The Department of Water Resources conducted the third snow survey of 2019 on Thursday, with results boasting an excellent snowpack.
The manual survey, taken at Phillips Station in the Sierra Nevada near Sierra-at-Tahoe, recorded 113 inches of snow depth and a snow water equivalent of 43.5 inches — which is more than double what was recorded last month at this location.
Statewide, the snowpack is 153 percent of average for this date, thanks to several atmospheric rivers that blanketed the Sierra Nevada with snow during the month of February.
According to DWR data, 150 percent of average or higher snowpack has been recorded only a handful of times since 1980.
The results show a notable improvement since the last Phillips Station survey on Jan. 31, when measurements revealed a snow water equivalent of 18 inches.
Snow water equivalent is the depth of water that theoretically would result if the entire snowpack melted instantaneously. It's a tool used by water managers across the state to estimate anticipated spring runoff.
Current conditions stand in stark contrast to this time last year when the snow depth was only 13.5 inches and the snow water equivalent was just 1.5 inches.
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DWR conducts up to five snow surveys each winter at Phillips Station – near the first of January, February, March, April and, if necessary, May.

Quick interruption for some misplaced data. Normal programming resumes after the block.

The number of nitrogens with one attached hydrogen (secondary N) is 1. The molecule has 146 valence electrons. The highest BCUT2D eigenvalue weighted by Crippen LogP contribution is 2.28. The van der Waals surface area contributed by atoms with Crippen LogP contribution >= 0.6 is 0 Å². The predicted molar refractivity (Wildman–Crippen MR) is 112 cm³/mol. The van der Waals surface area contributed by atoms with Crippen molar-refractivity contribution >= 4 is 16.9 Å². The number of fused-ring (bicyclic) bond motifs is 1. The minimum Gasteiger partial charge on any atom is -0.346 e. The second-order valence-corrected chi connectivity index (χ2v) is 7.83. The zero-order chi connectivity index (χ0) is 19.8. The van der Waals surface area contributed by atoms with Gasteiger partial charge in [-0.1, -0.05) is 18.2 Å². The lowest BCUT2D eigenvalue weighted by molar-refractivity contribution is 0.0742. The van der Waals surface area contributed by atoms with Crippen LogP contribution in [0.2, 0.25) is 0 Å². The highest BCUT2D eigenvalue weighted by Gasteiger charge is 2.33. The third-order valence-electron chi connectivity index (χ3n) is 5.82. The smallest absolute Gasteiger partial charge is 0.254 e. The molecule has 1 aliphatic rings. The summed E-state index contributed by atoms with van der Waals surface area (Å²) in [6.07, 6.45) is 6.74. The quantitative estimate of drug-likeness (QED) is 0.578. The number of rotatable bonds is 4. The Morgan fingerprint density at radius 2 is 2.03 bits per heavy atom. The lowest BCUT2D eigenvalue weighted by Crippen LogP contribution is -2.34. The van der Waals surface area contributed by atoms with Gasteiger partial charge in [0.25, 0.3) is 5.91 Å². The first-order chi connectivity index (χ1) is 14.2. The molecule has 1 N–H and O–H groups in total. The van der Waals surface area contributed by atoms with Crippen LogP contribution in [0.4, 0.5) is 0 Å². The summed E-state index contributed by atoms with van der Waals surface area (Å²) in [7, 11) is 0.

Snowpack is an important factor in determining how DWR manages California’s water resources. On average, the Sierra snowpack supplies about 30 percent of California’s water needs as it melts in the spring and early summer to meet water demands in the summer and fall — including here in Kings County.
The state’s six largest reservoirs currently hold between 84 percent (Oroville) and 137 percent (Melones) of their historical averages for this date. Lake Shasta, California’s largest surface reservoir, is holding 112 percent of its historical average.
“This winter’s snowpack gets better each month and it looks like California storms aren’t done giving yet,” said Karla Nemeth, DWR director. “This is shaping up to be an excellent water year.”
On Feb. 14, the National Weather Service officially confirmed that the Northern Hemisphere is experiencing weak El Niño conditions. As a result of these above-average sea surface temperatures, we are likely to experience more precipitation in the next couple months.
The National Weather Service has issued a winter storm warning and is forecasting significant rainfall/mountain snow for today through Thursday. The Valley may get up to two inches of rain, while the Sierra Nevada may get between one to two feet of snow above 7,000 feet, officials said.
According to Scott Borgioli, chief meteorologist for WeatherAg, Hanford has received 6.32 inches of rainfall this year, which is 71 percent of the annual average of 8.94 inches. Currently, only 2 percent of the state is still in an official drought with a “moderate” designation.